We do all this even though deep down as developers, we know what good code is, and we know what bad code is. But we still think the best way to develop something is to simply throw a project together for the sake of completing a it. This is done all while throwing around the phrase, “I will clean this up later” and “It’s good enough” and my personal favorite “ill fix it in the next project” when in fact we don’t have time for a later because we will be busy implementing new features. We should never settle with good enough, your O(n!) algorithm is inefficient and leads to memory leaks. And planning for a new project because of the way you designed a system is a foolish disposition we are all guilty of having. But we know all of these arguments lead to a jumbled mess of code and slowed down productivity. Slow and steady to win the race because the fact is, if we make a mess and have to clean it up, it will always be slower than doing it right the first time, and that is why this company had a problem.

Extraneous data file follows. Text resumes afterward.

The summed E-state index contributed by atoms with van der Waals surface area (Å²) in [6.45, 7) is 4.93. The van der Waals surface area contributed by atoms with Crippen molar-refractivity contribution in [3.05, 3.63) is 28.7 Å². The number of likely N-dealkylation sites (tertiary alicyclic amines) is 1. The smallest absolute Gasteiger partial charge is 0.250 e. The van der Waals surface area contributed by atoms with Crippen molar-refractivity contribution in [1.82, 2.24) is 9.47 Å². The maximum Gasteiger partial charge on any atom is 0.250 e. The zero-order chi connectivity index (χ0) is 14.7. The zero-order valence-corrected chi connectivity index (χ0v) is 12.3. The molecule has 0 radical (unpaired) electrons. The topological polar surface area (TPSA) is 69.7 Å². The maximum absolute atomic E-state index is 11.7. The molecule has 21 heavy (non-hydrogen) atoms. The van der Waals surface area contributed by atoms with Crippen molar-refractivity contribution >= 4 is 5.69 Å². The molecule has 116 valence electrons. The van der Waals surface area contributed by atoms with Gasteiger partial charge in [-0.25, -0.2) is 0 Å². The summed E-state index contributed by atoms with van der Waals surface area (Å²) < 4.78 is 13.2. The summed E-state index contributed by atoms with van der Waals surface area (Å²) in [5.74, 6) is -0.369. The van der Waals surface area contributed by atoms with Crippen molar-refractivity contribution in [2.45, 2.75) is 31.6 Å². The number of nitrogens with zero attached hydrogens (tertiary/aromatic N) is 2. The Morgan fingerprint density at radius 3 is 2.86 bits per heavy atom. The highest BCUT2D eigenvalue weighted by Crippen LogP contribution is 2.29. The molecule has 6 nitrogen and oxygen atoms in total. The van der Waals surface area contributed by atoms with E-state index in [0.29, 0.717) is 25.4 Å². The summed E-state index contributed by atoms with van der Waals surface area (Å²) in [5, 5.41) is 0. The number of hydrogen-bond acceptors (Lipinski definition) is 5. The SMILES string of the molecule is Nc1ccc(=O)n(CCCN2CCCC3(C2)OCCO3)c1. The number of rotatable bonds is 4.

Jason Gorman a Project Leader in the Microsystems and Nanotechnology Division within the Physical Measurement Laboratory at NIS. Knew this and ran an experiment using test driven development of TDD.

Here are the results:

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Notice how the work is accomplished more swiftly on later days than it was on earlier days. Also, observe how the work moved forward 10% quicker on TDD days than it did on non-TDD days. It’s amazing how simple unit tests can speed up production.

Now you may have the question of, “what am I supposed to take away from this?” and this is a good question to have. The answer to this is simple, slow and steady wins the race, and don’t rush the development process. Know your domain before you attempt to write code for it. Avoid being overconfident and foolish. You don’t know everything, and you need to research the subject to write code efficiently.

With this, I got your attention. Software Design and Architecture is an art, a science, and an activity. It has been studied, experimented with, it’s been abused, and manipulated, and restructured for many years. But one thing remained through the test of time, clean code is happy code, and happy code means high productivity.